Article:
Truck body designers are responding to the economic downturn with cutbacks that are more often associated with post-holiday resolutions: They are working to slash pounds. Weight is becoming a central element in truck body designs, driving a transformation as aluminum and composites replace steel.
Though fuel prices have declined from record highs, weight reduction was a hot topic throughout the recent Work Truck Show in Chicago. Much of the focus was on body materials, but even truck makers noted that whenever a vehicle is redesigned, its weight is closely examined.
Introductions on the show floor spanned the gamut of vehicle styles. Dodge highlighted a new interior when its redesigned Heavy Duty Ram 2500/3500 was unveiled. Though a number of upgrades were made to attract buyers, the total interior weighs 20 lb (9 kg) less than on previous models.
Mass reduction also drove changes in the pickup’s body. Dodge took an unusual tack to cut mass, extending a steel structure to replace a plastic addition.
“In the past, we added a plastic flare to the pickup box. Now it’s all steel, with less overlap and a reduced geometry,” said Scott Kunselman, Vice President of Product Development at Dodge’s Truck Products group. “We measure weight in grams. Even a plastic push pin adds weight.”
Though the pickup box uses steel, aluminum and composites are rapidly replacing steel in larger bodies added to truck chassis. Step vans, delivery trucks, and other trucks began adopting these lightweight materials during the tumultuous period of high gas prices.
Aluminum is more readily available, so it is seeing the fastest uptake. “Our ratio of aluminum sales has gone from 5 to 15% in the past year,” said Richard Sippola, Vice President of North Coast Truck Body.
The lightweight metal helps in companies’ green movement because it is recyclable, but its real attraction is that it increases fuel economy and payloads by slashing weight. In a van, Aluminum Classic II service bodies unveiled by Reading Truck Body weigh only 600 lb (272 kg), well below the 1100 lb (500 kg) of similar steel bodies. In a service van, 1400 lb (635 kg) are trimmed from the 2500 lb (1135 kg) of steel bodies.
Other suppliers are touting new aluminum products as well. At Warner Bodies, partially recycled aluminum is being used to cut weight to half that of steel bodies. It can also improve strength.
Aluminum can be bent so only one piece is needed for walls that had seams when they were made with steel, noted Warner Bodies President Mark Boice. Those seams could be a weak point, he said.
There is also a huge shift in the shelving used in these trucks. Sortimo of North America is supplying honeycombed aluminum shelves that reduce weight by 60% compared to the steel shelves now in widespread use.
Morgan Olson is rolling out aluminum shelving that has no holes, improving strength without reducing adjustability.
Going forward, aluminum will have increasing competition from composite materials. Though composites have been around for years, production costs and manufacturing techniques have evolved rapidly in recent years, making the material viable for trucks. Many of those production improvements stem from use in aircraft, proving that the material offers strength and long-term reliability. That means composites can be used for both walls and flooring.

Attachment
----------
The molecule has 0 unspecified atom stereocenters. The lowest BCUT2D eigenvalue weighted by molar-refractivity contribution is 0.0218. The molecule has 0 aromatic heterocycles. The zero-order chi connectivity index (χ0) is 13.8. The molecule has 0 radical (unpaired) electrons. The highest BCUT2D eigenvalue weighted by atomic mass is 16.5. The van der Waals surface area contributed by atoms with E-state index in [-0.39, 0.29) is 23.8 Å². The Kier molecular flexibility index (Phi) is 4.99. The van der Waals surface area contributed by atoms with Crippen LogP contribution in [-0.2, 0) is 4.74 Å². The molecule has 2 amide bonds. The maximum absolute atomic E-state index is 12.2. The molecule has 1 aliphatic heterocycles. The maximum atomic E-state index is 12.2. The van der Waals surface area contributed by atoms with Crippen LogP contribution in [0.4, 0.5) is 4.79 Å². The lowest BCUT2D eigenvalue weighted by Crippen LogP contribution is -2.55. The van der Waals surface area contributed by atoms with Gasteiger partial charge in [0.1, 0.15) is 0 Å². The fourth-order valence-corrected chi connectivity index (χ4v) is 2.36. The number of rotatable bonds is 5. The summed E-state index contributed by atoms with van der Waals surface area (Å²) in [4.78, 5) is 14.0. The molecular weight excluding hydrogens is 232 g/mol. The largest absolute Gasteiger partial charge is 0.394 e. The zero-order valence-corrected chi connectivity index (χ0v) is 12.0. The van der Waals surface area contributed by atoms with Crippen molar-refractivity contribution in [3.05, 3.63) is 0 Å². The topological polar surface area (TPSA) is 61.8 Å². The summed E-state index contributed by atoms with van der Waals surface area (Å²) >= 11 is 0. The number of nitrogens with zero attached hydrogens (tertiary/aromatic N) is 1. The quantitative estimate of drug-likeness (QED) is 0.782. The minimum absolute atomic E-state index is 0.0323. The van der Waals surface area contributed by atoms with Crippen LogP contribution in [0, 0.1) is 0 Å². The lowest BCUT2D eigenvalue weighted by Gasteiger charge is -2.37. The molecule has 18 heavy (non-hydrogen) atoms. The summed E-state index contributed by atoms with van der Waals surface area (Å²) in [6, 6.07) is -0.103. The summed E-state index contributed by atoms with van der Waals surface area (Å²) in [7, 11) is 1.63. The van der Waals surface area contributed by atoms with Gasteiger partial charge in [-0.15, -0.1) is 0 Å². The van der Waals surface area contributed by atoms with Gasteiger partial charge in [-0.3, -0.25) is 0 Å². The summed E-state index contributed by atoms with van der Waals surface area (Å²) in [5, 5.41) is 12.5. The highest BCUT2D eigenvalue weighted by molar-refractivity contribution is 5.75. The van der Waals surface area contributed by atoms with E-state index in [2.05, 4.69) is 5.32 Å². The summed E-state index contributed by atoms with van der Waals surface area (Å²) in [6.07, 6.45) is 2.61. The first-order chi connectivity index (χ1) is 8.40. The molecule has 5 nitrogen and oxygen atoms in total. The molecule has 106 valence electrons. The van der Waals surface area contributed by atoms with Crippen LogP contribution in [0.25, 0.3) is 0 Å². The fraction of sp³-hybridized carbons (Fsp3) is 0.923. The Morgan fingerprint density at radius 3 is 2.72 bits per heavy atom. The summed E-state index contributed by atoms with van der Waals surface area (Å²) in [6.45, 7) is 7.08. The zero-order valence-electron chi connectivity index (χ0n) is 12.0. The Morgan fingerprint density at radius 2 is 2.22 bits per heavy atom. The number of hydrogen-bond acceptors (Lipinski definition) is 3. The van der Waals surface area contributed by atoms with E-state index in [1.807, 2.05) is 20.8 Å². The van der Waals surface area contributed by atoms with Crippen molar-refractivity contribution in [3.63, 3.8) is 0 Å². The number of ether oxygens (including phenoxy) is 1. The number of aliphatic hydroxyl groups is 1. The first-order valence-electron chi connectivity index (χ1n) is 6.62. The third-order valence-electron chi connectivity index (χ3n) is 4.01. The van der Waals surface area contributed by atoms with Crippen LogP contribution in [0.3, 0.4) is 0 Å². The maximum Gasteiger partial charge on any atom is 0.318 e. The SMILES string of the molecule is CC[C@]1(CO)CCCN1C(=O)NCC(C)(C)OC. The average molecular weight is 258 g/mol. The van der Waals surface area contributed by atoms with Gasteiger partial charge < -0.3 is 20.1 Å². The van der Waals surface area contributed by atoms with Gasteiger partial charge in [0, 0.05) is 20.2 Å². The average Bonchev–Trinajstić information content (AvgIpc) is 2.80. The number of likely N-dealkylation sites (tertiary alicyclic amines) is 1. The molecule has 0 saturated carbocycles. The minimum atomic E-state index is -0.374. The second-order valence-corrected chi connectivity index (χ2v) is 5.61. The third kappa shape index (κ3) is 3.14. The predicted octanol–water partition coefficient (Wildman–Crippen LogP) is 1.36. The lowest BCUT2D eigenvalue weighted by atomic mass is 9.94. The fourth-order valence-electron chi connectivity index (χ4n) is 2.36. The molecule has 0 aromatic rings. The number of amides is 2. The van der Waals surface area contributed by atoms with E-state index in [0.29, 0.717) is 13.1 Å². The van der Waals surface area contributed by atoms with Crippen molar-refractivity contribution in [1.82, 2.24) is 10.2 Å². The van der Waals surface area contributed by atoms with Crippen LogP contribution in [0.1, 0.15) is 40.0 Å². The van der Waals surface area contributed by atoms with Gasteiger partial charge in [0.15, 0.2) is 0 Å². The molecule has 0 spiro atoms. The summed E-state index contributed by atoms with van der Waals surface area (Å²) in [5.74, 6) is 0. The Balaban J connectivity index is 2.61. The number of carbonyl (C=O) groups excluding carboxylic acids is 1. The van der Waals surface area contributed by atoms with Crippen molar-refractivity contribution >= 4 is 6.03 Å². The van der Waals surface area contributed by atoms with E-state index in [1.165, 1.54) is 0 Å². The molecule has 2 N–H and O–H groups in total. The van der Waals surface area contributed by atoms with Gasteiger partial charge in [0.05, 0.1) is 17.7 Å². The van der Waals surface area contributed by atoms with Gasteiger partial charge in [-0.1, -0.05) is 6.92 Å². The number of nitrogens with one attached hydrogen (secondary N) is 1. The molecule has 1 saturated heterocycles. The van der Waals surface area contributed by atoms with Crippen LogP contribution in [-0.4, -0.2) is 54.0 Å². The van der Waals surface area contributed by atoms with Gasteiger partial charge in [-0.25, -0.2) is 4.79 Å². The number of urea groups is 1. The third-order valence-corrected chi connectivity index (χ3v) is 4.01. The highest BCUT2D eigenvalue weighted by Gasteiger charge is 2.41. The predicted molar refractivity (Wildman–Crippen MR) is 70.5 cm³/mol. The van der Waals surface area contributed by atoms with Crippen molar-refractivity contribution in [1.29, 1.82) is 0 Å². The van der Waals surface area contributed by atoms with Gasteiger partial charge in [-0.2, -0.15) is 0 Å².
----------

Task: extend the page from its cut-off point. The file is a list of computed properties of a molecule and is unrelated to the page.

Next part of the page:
“Composites provide a dramatic weight savings vs. the aluminum walls and plank floors we used before,” said Robert Burnham, Vice President of Engineering for Morgan Olson. “We can save 500 lb.”
Composites can be used for the entire body, reducing the need for plank flooring. On Morgan Olson's composite concept vehicle, the walls are 20 mm (0.8 in) thick, while floors expand to 30 mm (1.2 in) to provide extra support. Putting a composite body on a lightweight chassis from Freightliner can reduce the total weight of a step van by 20%, Burnham noted.
The weight savings of composites will be even greater for customers who replace steel bodies.
“A 4 x 8-ft sheet of ¾-in composite will weigh about 112 lb, while the same size piece of 7 gauge steel will weigh 258 lb,” said Craig Bonham, Sales Director at America's Body Co. (ABC), acquired by Reading last fall.
Some body makers are dipping their toe into the composite world in small steps. That gives them experience in manufacturing while still providing some reduction in fuel consumption.
“We’ve gone to composite corners instead of using aluminum, saving 3 or 4 lb," said Mark Beer, Supreme's Vice President of Sales.
Marketers noted that there are other benefits. Composites are also recyclable and repairable, and most offer improved thermal characteristics.
“Composites have less than 2% thermal conductivity, which is important when you’re carrying plants or other products that can be damaged by large temperature swings,” Bonham said.
Other nonmetallic solutions are being used to trim pounds. Utilimaster recently began shipping a polystyrene core with fiberglass skins, offering it as an alternative to aluminum sheets or fiberglass-reinforced panels (FRPs).
“On a light-duty truck, it’s about 600 lb less weight than aluminum or 700 less than FRP,” said Steve Campbell, Commercial Sales Director at Utilimaster.
The reductions offered by both aluminum and composites do not come without cost. With Utilimaster’s composite body, costs roughly double, jumping from $5600 to $11,000. However, Campbell noted that increased payloads and reduced fuel costs provide a quick payback.
Longer lifetimes are one of the paybacks for body designers who adopt aluminum. “Aluminum costs more but it has twice the life,” North Coast’s Sippola said.